Pongo Points 12/21/23

SEC doesn't want to make crypto rules | AI solves an unsolved math problem | Germany buys more fossil fuels | Tim Draper's Bitcoin thesis | Biocomputers and artificial intelligence

1. SEC Rejects Crypto Rules Proposal

Why it’s interesting: Coinbase filed a petition for rulemaking for crypto markets as a way to deter more lawsuits against crypto companies, but the SEC responded with a stark “no” to the proposal.

What stands out: SEC Chair Gary Gensler supported the SEC’s response, yet makes careful and specific mention of “crypto asset securities” being subject to federal law - differentiating them from “crypto assets” generally.

What’s next: Gensler’s response letter contains careful phrasing and language to avoid pegging all crypto assets under SEC purview, suggesting that there are more cryptocurrencies that are not securities (like Bitcoin, which he’s already mentioned publicly).

2. Google AI Cracks Unsolved Math Problem

Why it’s interesting: Google’s AI unit, DeepMind, has created a model called “FunSearch” that generated an inspired solution to the cap set problem that did not previously exist.

What stands out: Researchers claims that this is the first time an AI model has discovered a solution to a puzzle, claiming that “FunSearch searches for programs that describe how to solve a problem, rather than what the solution is.”

What’s next: FunSearch represents not only a novel and valid creation by an AI model, but inspires a new perspective of how to have future AI models approach solutions to problems.

3. Germany Buys $55 Billion of Natural Gas from Norway to “Decarbonize”

Why it’s interesting: Germany’s state-owned energy firm Sefe signed an agreement with Norway’s Equinor to buy 10 billion cubic meters of natural gas per year for 10 years.

What stands out: Sefe’s CEO stated that the deal “ensures the sustainable and future-proof supply” of natural gas, which is commonly used for electricity generation and heating, given Germany’s forced replacement of its previous suppliers in Russia.

What’s next: Earlier this year, Germany closed three nuclear power plants that produced nearly 12% of the country’s electricity in favor natural gas, a fossil fuel - despite Germany cheering on the fossil fuel phase-out during COP28.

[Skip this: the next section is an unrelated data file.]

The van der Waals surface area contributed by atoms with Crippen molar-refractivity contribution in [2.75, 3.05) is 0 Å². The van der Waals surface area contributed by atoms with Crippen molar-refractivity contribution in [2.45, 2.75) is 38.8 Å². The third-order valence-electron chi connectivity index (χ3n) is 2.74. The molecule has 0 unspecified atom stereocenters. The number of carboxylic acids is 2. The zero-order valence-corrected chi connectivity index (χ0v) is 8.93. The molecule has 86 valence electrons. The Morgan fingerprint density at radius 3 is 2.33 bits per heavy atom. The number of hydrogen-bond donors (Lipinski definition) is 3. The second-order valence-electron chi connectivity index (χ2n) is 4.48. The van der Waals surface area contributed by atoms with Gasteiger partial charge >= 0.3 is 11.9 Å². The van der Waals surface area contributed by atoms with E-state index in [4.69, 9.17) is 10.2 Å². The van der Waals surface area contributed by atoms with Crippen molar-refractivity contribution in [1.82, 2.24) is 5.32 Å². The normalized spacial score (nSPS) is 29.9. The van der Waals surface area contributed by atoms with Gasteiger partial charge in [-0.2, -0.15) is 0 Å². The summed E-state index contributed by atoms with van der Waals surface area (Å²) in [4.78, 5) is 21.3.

4. Tim Draper Sees Bitcoin as a Platform

Why it’s interesting: Tim Draper is a well-known VC who is an early adopter of Bitcoin (as early as 2014), and put forth his vision for Bitcoin as a platform much like Microsoft or the internet.

What stands out: Draper mentions the large delta between Bitcoin today at around $40,000 versus other popular crypto assets, and Bitcoin at $40,000 versus other crypto assets nearly 20 months ago.

What’s next: Draper calls out a number of recent innovations that took place on Bitcoin, such as ordinals, layer-2 smart contracts, and more, as evidence that many of the ideas in crypto will slowly convene back onto Bitcoin as a base layer (Pongo has written about this a lot too!).

5. Biocomputer Made from Brain Cells Recognizes Human Voice

Why it’s interesting: Researchers at the University of Indiana Bloomington created a hybrid computer made of organic brain cells and conventional circuitry that responded to different voices.

What stands out: The biocomputer was connected to an AI system and trained to react to different speakers and eventually produced responses to identify the speakers with an accuracy of 78%.

What’s next: The study effectively confirms theories about creating organic computer systems, suggesting that AI models could one day harness the speed and efficiency of living tissue.

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